Young American Researcher Wins Stockholm Junior Water Prize 2021
Eshani Jha from the USA receives the prestigious 2021 Stockholm Junior Water Prize for research on how to remove contaminants from water. (Image source: SIWI Stockholm International Water Institute)
Stockholm Junior Water Prize is an international competition where students between the ages of 15 and 20 present solutions to major water challenges.
The winner Eshani Jha is a student at Lynbrook High School in San José, California. She has done research on how to remove contaminants from our freshwater in a simple and cost-effective way. The process involves replacing active carbon with biochar for use in efficient and cheap water filters.
“I am honoured to receive this prize, particularly with so many excellent contributions from around the world. I hope we can work together in the years to come, for a better water world. We really are the future of water-related science,” said Jha. Her invention targets certain classes of contaminants, particularly pesticides, emerging contaminants, and heavy metals. She explains that she has enhanced the biochar’s ability to act like a sponge for these contaminants, creating a ‘super sponge’. “I see a multitude of applications for this, and I also see great potential in targeting other contaminants too. My ambition is that this should be a one-stop water filter,” she said. The Jury noted that: “water contamination is a growing problem around the world, with new contaminants discovered and increasing concentrations of existing pollutants being recorded. The simplicity of this solution is that it addresses multiple, varied contaminants with a single device, and that device is potentially scalable to global use, with the added benefit of localized manufacture.”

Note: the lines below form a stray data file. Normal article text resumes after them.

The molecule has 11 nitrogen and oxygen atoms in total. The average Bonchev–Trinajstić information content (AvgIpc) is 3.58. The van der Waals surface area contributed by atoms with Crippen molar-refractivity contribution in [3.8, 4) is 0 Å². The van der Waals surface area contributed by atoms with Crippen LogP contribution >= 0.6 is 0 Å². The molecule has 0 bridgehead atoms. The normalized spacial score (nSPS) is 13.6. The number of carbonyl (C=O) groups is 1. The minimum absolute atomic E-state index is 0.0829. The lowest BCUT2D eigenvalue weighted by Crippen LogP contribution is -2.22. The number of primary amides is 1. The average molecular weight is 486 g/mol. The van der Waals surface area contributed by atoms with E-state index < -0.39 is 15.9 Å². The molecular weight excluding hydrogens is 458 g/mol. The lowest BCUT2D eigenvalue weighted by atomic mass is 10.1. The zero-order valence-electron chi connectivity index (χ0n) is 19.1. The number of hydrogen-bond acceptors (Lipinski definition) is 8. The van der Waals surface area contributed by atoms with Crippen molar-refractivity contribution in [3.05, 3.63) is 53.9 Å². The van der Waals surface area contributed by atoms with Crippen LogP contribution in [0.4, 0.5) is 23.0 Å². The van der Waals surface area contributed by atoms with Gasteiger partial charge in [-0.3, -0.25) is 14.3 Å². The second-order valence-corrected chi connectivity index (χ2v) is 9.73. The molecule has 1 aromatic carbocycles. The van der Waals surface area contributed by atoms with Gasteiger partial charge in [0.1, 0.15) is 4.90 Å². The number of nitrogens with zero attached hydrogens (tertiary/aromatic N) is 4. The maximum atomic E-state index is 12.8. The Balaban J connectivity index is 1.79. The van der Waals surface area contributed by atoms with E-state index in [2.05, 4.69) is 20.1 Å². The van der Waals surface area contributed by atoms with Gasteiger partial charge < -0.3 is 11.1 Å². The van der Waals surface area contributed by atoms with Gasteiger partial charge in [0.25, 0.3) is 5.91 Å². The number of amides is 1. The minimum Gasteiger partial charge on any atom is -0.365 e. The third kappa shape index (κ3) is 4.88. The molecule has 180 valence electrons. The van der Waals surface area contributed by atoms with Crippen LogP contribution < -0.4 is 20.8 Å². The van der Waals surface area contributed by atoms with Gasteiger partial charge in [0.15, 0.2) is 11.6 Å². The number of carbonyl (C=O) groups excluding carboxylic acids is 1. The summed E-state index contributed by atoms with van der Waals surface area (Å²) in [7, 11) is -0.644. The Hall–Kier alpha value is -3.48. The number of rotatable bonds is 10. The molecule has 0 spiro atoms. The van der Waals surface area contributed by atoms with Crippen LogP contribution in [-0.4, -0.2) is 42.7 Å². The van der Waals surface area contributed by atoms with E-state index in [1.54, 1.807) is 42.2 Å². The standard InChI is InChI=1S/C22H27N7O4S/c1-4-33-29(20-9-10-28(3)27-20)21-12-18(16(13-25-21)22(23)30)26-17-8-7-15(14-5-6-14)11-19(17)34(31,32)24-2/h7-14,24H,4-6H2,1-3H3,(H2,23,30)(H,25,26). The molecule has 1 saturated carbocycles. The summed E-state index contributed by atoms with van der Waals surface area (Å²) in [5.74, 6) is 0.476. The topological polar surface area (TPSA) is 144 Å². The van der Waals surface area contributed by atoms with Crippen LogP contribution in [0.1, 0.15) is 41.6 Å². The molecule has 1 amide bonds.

The winner was announced by HRH Crown Princess Victoria of Sweden, the Prize’s Official Patron, who also expressed great admiration for all the finalists. A Diploma of Excellence was awarded to Thanawit Namjaidee and Future Kongchu from Thailand, for developing a way to use organic waste material for moisture retention, thereby accelerating plant growth. The People’s Choice Award went to Gabriel Fernandes Mello Ferreira from Brazil for developing a microplastic retention mechanism for water treatment. Over 55,000 people voted in the People’s Choice Award. The Stockholm Junior Water Prize has been organized every year since 1997 by the Stockholm International Water Institute, SIWI, with Xylem as Founding Partner. This year the event was held online.
“Stockholm Junior Water Prize celebrates young people’s determination to be part of a better future. The passion and ingenuity that all participants show is truly inspiring and an important contribution to the global water world,” said Torgny Holmgren, Executive Director at Stockholm International Water Institute.
“These winners are part of a global movement,” said Patrick Decker, Xylem’s CEO. “We’re so inspired by them – and all 125,000 entrants in 25 years of the Stockholm Junior Water Prize. A generation of young people, motivated to solve society’s biggest water challenges, can and are changing the world. We’re so proud to champion their innovation by sponsoring this great Prize.”